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Posted May 9, 2014 by John Baintree in News
 
 

Why the young need gambling warnings

stop-fobts
stop-fobts

Our young people, today, are growing up today in an environment where they are exposed to an air of normalcy around gambling as legalised gambling becomes commonly advertised, generally accepted and always available. In this context, it becomes increasingly important for parents to take an active role in preparing their children to meet the pressures that the advertising by this all pervading business can cause.

Gambling is a pastime that feeds a number of desires and in some cases will even sharpen those desires until problem gambling sets in. Young children need to be taught the subtleties that describe what gambling is and how it can affect your decision making before they begin to experience those desires.

For many adults, gambling is regarded as quite harmless. It is worth remembering that most adults today grew up in a world before gambling became deregulated. Without the levels of gambling we see today, most adults had a chance to reach adulthood with a well developed sense of what “harmless” actually was. For your children today, the constant barrage of advertising on TV, in magazines and of course on the internet, presents gambling as a completely normal pastime.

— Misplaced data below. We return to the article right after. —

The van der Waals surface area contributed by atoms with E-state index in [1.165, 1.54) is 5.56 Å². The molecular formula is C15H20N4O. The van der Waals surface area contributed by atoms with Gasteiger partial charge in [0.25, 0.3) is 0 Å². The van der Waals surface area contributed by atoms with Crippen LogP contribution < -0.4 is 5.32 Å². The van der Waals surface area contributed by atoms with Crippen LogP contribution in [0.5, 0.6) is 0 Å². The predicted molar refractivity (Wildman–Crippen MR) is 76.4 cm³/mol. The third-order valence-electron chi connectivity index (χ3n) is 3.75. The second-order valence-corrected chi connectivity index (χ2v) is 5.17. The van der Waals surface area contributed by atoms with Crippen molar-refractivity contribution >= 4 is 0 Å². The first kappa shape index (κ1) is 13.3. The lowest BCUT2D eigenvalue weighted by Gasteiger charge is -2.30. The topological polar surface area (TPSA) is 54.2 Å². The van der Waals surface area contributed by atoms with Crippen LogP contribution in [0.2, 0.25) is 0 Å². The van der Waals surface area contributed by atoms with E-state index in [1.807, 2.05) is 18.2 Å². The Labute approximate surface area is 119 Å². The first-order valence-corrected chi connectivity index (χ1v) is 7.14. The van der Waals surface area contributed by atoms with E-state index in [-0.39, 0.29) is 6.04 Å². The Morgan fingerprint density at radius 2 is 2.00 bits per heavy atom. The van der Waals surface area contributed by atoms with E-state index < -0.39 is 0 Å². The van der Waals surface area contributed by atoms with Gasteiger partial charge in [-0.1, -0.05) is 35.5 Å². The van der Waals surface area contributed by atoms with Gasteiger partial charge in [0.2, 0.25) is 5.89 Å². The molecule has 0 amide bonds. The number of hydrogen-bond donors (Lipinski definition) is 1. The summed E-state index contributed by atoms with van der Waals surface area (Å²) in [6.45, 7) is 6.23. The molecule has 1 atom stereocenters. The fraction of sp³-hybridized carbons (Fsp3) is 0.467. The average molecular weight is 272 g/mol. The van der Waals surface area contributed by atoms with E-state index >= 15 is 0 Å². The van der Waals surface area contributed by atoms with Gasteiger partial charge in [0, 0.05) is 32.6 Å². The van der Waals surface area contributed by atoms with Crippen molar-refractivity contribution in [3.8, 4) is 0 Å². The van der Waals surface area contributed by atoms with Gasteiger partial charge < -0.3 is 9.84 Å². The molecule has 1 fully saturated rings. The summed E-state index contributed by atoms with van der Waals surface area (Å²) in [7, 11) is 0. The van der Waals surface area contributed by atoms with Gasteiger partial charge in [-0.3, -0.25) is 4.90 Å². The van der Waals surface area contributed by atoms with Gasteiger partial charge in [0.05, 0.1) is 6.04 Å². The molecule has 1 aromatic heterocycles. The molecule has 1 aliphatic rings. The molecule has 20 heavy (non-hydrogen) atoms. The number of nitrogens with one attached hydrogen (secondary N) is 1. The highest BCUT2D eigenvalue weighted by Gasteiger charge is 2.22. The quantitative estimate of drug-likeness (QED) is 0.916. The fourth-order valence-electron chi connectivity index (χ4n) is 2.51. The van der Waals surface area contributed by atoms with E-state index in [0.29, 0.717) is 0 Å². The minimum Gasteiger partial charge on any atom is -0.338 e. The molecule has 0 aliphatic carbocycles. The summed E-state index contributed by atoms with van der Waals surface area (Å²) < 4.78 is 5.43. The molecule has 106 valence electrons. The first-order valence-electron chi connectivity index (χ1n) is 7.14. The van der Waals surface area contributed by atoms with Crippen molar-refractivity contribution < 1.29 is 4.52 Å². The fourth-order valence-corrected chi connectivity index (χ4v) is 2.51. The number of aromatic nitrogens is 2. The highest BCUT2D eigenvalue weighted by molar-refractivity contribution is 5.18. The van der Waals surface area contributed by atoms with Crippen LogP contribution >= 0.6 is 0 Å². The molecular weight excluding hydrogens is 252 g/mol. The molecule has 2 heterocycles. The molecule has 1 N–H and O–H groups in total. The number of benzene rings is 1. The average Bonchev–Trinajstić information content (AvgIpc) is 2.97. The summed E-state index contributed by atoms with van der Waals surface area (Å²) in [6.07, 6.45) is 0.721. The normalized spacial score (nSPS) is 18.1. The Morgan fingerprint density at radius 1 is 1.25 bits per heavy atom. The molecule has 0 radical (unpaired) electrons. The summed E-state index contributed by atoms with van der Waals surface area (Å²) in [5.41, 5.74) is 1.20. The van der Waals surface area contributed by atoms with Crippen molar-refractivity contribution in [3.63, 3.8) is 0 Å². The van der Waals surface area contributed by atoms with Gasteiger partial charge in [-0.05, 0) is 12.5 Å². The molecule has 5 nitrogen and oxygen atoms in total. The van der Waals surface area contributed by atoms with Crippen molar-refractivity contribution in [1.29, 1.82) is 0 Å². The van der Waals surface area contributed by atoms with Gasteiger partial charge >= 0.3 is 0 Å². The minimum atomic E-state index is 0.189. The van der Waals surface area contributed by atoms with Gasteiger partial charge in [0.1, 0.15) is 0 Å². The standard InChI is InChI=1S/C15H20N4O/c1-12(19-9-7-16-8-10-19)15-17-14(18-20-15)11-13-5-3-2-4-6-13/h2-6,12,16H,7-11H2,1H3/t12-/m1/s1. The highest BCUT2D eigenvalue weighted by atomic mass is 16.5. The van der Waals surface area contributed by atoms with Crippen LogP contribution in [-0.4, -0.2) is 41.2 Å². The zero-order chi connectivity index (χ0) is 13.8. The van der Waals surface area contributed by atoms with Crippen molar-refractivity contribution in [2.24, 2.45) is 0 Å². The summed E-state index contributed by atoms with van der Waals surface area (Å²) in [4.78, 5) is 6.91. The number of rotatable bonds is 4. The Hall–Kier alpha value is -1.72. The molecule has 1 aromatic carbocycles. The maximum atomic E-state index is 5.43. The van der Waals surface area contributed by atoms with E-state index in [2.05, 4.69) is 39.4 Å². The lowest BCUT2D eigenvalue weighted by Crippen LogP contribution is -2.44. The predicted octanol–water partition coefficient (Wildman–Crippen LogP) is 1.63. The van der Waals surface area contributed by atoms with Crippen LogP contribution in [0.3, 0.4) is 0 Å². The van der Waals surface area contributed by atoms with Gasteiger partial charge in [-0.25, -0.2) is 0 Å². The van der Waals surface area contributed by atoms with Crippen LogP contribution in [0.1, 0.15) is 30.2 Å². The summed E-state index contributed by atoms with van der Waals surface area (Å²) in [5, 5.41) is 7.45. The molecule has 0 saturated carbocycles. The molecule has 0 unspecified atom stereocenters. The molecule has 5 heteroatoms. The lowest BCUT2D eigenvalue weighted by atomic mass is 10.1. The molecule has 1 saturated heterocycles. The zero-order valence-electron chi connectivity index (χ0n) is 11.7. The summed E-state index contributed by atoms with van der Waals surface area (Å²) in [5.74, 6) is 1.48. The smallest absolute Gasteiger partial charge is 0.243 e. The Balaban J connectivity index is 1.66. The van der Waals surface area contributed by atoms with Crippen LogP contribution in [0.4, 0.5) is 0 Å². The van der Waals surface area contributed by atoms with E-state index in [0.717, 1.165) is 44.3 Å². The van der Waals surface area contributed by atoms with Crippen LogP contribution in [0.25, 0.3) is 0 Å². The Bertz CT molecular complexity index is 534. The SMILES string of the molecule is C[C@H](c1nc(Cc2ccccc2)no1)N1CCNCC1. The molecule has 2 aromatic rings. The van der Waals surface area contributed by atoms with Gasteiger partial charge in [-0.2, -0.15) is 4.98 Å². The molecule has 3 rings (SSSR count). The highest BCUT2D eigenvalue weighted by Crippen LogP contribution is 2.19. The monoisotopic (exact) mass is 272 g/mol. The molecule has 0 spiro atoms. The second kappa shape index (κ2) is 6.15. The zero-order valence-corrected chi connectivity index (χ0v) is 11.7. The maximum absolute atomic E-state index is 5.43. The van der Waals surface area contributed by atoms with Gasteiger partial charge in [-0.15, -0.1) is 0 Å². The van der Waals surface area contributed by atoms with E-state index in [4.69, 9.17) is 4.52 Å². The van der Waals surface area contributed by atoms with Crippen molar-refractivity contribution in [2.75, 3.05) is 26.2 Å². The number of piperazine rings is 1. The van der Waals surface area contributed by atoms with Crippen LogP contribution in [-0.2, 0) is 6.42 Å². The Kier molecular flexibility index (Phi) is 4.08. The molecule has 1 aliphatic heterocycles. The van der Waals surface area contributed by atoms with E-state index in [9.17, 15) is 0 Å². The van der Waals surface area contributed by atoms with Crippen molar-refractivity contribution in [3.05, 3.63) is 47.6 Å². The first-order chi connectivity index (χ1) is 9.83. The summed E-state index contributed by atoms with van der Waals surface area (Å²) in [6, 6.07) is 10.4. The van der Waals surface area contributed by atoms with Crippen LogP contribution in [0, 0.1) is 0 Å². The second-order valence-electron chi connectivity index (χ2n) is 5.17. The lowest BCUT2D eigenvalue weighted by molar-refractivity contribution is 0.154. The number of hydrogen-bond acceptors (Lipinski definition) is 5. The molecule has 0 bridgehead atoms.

For many, it will become a harmless pleasure that makes sports events just that bit more enjoyable, but for other children it will become a source of desperation and misery because they have been unable to develop that sense of what is good and bad about the gambling experience. Without this, they simply fall prey to the buzz they from making a winning bet. In reality, whilst, not as immediately harmful as street heroin, uncontrolled exposure can lead to equally crippling levels of addiction.

Adults have it within their grasp to begin to change this situation. They should focus on raising the awareness of others about the dangers of gambling and should encourage schools and religious organisations to get involved with our young. Tey should focus on giving them the structure that teaches the idea of responsible gambling.

Parents should target schools to find out what they are doing to begin to combat the threat before we lose an entire generation of children to the hopelessness of gambling addiction. Our current relaxed approach to gambling came out of political naivety from within the last Labour government when they de-regulated the industry. Resposible adults should now be lobbying their political representatives to increase the pace of regulatory change until we have a framework that allows adults and children to enjoy the social benefits of gambling.